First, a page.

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Busted in Materials Engineering

During the ‘70’s and ‘80’s the Materials Engineering staff without any teaching duties on Friday afternoons would occasionally arrange a nosh up for lunch at one of the excellent Chinese restaurants located in the suburbs around the university. These were usually accompanied by a glass or three of wine. Other than the empty offices, there would be little evidence of the mass exodus.

However, on one occasion we did get sprung. The then Head of Department, Ian Polmear, decided to call a staff meeting on the afternoon of one of our nosh ups to discuss something really important. So when we returned just a little bit on the happy side of serious we dutifully filed into his office for the meeting. I’m afraid that I can’t recall what the meeting was about, but I can recall one staff member (who subsequently served his own stint as Head of Department) running his fingers up and down the venetian blinds making a terrible clatter, much to our amusement and Ian’s chagrin!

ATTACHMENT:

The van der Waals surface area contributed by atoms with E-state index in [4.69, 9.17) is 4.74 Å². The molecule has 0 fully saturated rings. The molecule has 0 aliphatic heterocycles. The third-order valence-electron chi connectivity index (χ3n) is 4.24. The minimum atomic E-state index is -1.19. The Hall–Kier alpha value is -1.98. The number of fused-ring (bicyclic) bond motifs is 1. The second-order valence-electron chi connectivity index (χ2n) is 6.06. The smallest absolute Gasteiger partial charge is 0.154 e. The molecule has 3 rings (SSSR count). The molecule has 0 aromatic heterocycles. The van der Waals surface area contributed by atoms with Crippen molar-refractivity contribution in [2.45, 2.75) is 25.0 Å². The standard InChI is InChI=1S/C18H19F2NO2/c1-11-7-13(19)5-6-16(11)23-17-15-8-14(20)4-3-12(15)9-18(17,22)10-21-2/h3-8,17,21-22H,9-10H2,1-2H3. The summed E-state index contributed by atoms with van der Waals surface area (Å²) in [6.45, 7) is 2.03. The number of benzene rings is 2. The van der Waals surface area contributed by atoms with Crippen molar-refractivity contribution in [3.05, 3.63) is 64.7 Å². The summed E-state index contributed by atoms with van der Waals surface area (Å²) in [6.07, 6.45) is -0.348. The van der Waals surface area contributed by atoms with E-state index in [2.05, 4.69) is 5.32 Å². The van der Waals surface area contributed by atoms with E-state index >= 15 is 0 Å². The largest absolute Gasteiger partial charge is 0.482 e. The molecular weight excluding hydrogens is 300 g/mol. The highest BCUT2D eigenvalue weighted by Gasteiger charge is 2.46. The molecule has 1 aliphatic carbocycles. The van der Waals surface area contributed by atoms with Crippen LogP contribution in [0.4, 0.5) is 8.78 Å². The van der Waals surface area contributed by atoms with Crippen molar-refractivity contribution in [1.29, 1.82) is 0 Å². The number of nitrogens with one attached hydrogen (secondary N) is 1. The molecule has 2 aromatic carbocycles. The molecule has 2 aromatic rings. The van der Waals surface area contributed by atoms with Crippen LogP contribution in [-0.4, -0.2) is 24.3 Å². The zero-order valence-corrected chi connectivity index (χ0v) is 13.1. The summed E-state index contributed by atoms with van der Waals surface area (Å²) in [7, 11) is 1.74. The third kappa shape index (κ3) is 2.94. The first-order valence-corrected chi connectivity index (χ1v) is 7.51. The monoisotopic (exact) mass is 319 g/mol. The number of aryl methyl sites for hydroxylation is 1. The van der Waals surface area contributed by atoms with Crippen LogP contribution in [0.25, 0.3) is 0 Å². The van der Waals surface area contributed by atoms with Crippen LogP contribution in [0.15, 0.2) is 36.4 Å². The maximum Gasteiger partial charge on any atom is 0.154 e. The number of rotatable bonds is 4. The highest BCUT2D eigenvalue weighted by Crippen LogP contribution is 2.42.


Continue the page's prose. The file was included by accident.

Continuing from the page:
These nosh ups were just one of many social actives that contributed to the terrific camaraderie in the department. Others included social and sports matches with the other materials laboratories that existed at that time, including the BHP Materials labs just down Wellington Road, The Telecom Research labs across Blackburn Road and the Comalco Research labs in Thomastown. Along with the other laboratories with materials research interests, including the State Electricity labs in Burnley, the ICI labs and the department at Monash, these labs were in many ways the forerunner of a large materials research cluster in Melbourne, covering just about all engineering materials. The social activities reinforced the extensive research collaborations between the various groups. Sadly, just about all except the Department of Materials Engineering (and of course all of the newer centres of expertise that have grown up around the Synchrotron now located on the site of the old Clayton drive-in) have long since vanished, victims of privatisation and large corporate balance sheets.

Paul Rossiter.